This is an adapted transcript of a keynote presentation by GIC’s Chief Investment Officer for Public Equities, Bryan Yeo, delivered at the 3rd UBS Sovereign Investment Circle.

In this keynote speech, I will talk about features of today’s uncertain investment environment, as well as how we can seize opportunities and manage risks despite the inevitably heightened level of volatility. Some drivers to consider are the following:

  1. Growth: We are at a point where global policy makers must make hard choices between growth and inflation, and we expect this trade-off to be magnified over the coming years. How the Federal Reserve Bank and other central banks around the world manage this trade-off will impact the performance of bond and equity markets.
  2. Rising geopolitical risks: The various geopolitical hotspots will have significant implications for portfolio construction, and how we deploy capital going forward.
  3. Thematic trends: We anticipate major thematic trends to have a lasting impact on our investment decisions.

We foresee four broad thematic trends over the next five to ten years:

Climate change and decarbonisation

Efforts to decarbonise economies will be with us for the next several decades, as countries have committed themselves to climate goals. The transition towards renewable energy sources will require large-scale capital expenditures in excess of those taken thus far. In the interim, reliance on carbon-based energy sources will remain high, and in aggregate, traditional oil and gas companies have underinvested during the past decade to maintain their output capacities; this will likely keep a floor under energy prices in the foreseeable future.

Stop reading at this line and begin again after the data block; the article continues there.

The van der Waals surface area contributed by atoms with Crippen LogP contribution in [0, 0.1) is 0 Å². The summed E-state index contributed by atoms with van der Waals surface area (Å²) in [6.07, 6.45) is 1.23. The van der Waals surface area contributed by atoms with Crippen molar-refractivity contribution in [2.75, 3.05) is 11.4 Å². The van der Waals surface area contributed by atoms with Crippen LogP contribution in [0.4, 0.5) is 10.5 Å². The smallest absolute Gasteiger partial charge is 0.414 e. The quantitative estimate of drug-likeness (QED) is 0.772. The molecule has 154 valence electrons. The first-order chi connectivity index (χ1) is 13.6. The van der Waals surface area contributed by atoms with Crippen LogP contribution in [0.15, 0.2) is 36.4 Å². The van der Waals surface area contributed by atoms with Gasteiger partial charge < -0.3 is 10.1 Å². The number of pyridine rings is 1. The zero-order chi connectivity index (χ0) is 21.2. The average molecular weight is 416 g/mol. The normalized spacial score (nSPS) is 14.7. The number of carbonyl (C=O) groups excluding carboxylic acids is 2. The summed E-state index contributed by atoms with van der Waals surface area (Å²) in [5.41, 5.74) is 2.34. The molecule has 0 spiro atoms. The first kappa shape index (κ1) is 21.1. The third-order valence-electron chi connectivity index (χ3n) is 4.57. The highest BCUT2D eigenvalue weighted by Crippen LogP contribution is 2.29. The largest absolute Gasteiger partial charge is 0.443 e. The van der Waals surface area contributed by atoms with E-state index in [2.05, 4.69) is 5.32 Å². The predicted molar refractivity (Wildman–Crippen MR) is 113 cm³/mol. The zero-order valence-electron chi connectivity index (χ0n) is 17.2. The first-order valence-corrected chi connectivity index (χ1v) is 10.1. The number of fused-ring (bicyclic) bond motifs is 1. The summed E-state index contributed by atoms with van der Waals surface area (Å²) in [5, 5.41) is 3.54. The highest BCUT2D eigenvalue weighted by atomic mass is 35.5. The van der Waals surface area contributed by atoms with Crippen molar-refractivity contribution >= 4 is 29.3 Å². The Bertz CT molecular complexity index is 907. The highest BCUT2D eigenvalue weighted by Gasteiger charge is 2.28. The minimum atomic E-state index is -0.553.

Supply chain diversification

The next decade will likely be marked by restrictions on capital flows, the emergence of separate technology ecosystems, the decoupling of economic cycles, and the diversification and “re-shoring” of supply chains to increase resilience and reduce dependencies. The re-shuffling of supply chains will require increased capital expenditures, create winners and losers, and pressure margins of multinational corporations to lower, which in the past enjoyed low input costs from the outsourcing of production.

Sticky inflation

We expect inflation to remain higher-for-longer, and in fact, to print meaningfully above the historical range of 2 to 2.5% in the US, which – for the time being – markets are discounting to continue, as reflected in the relatively stable US five-year forward breakeven inflation rate. There is a distinct possibility, however, that actual inflation prints will surprise on the upside in light of the energy transition, supply chain diversification, and (partial) de-globalisation.

Quantum leaps in science and technology

We are looking at a sharp pick-up in advances in science and technology. Currently, we are experiencing an exponential increase in the filing of patents in the field of artificial intelligence and in other areas of advanced computing, such as quantum computing.